The Birth of I La Galigo (I La Galigo Lahir)
On May 3, 2019 | 0 Comments

Book review by Lisa Hill

This short book is my introduction to an ancient myth from Indonesia.  It’s this month’s selection for our Indonesian book-group, and this is the blurb:

I La Galigo, the vast Bugis epic myth, is one of the most voluminous works in world literature. Set in Luwuq, the cradle of Bugis culture, the cycle tells the story of the initial residence on earth of the gods and their descendants. “The Birth of La Galigo”, the poem found herein, represents a contemporary retelling of one of the epic’s most popular sections.

Wikipedia tells us this:

Sureq Galigo or La Galigo is an epic creation myth of the Bugis from South Sulawesi, written down in manuscript form between the 18th and 20th century in the Indonesian languageBugis, based on an earlier oral tradition. It has become known to a wider audience mostly through the theatrical adaptation I La Galigo by Robert Wilson. (Wikipedia,lightly edited to remove most links, viewed 13/4/19)

(What’s really nice about this Lontar Foundation edition is that it includes double page B&W stills from the theatrical performance to illustrate scenes from the story.  You can see some of these images here.)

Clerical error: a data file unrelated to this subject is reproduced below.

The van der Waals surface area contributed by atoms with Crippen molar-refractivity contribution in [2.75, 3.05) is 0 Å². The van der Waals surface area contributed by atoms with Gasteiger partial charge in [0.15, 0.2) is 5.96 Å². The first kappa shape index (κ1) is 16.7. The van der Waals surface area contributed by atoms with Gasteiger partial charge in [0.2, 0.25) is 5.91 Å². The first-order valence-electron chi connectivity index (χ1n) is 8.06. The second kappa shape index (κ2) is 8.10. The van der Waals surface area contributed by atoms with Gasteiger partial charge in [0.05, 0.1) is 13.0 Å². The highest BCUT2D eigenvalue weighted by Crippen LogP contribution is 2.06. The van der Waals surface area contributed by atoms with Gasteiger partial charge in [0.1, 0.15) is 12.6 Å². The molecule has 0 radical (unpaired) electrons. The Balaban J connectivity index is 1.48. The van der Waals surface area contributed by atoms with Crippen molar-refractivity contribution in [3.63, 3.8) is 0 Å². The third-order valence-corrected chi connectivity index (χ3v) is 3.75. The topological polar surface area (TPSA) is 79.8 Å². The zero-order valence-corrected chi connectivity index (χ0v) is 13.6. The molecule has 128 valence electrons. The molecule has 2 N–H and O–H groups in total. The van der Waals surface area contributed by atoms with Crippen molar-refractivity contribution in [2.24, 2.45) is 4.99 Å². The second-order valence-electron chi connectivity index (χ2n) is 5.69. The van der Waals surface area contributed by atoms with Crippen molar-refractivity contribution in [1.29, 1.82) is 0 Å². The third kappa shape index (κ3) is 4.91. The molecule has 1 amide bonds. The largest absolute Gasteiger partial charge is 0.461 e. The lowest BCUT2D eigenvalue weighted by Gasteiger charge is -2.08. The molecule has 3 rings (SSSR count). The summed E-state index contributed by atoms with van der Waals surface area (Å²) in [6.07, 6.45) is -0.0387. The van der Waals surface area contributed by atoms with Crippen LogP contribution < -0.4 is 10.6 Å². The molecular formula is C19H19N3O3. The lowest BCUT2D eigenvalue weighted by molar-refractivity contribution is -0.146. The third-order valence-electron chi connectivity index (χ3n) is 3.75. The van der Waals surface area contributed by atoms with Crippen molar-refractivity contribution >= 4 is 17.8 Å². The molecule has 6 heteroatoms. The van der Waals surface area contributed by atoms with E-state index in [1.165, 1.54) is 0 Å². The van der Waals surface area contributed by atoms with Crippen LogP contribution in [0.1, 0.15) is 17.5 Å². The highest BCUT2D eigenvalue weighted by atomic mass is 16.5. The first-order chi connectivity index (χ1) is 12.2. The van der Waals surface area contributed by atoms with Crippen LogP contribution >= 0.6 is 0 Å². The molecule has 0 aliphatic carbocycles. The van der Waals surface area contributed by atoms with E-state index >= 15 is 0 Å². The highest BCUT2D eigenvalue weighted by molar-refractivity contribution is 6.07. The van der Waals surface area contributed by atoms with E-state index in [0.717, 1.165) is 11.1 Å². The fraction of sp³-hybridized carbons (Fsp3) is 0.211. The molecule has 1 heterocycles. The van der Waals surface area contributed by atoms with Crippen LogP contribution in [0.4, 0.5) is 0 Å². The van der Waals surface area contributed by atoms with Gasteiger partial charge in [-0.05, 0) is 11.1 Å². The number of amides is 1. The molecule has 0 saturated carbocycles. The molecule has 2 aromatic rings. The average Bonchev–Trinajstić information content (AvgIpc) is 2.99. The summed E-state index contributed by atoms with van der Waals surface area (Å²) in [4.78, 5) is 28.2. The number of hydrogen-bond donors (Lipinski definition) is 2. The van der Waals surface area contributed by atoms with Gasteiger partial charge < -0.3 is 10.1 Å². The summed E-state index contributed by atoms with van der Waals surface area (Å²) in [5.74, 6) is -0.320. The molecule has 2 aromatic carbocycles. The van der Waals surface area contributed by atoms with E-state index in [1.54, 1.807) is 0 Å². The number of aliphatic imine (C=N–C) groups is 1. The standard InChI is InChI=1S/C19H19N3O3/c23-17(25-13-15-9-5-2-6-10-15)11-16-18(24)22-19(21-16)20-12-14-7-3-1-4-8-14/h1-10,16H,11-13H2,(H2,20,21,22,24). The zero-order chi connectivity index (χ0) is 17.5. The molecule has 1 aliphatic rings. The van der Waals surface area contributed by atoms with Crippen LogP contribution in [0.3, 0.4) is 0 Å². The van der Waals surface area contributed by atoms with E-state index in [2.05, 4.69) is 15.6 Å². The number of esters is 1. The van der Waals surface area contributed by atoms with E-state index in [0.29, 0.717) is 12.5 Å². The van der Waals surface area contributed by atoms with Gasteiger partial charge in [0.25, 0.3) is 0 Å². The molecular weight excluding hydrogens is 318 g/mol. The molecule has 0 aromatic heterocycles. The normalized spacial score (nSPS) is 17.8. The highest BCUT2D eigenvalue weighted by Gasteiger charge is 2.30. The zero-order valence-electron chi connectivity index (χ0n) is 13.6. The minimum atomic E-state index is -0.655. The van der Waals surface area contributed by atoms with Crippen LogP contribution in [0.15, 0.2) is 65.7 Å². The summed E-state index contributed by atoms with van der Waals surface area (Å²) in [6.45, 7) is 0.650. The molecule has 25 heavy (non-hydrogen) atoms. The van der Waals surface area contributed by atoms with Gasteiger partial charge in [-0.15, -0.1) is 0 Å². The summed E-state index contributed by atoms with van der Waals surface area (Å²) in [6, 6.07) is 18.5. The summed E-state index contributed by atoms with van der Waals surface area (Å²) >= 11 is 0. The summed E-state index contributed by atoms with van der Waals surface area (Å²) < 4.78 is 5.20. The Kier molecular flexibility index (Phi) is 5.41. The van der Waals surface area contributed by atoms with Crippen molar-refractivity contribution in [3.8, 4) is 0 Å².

Interesting, isn’t it, that we know the ancient myths of Greece and Rome, and increasingly we are encountering the ancient stories of our Indigenous people, but that we tend not to know the stories of our near neighbours?  It’s a pity because La Galigo is a great story. As the Introduction tells us, the original epic of about 300,000 words, is longer even than the Indian Mahabarata (200,000 words) and Homer’s Odyssey – but the episode that is best-known and loved is the story of the tempestuous relationship of Sawérigading and the princess I Wé Cudai, a union which produced the hero I La Galigo.

The tale begins with the creation of the world, which as in other classic myths, consists of the Sky, the Earth and the Underworld.  The creation of people to populate the earth comes about because the King of Destiny is challenged to recognise a fundamental truth: gods need people to worship them.

After a moment’s silence,
the King of Destiny conferred with his consort,
‘What do you think of this idea, Datu Palingé?
What if we settled our children there,
encouraged them to plant their roots on earth,
to give that barren place inhabitants?
Can we call ourselves gods at all
if there is no one in the land beneath the sky
to worship us as gods?’ (p.11)

(This lyric translation by John H McGlynn is published side-by-side, page-by-page with the Indonesian poem by Sapardi Djoko Damono, which is derived from the original Bugis version translated into Indonesian by Muhammad Salim.)

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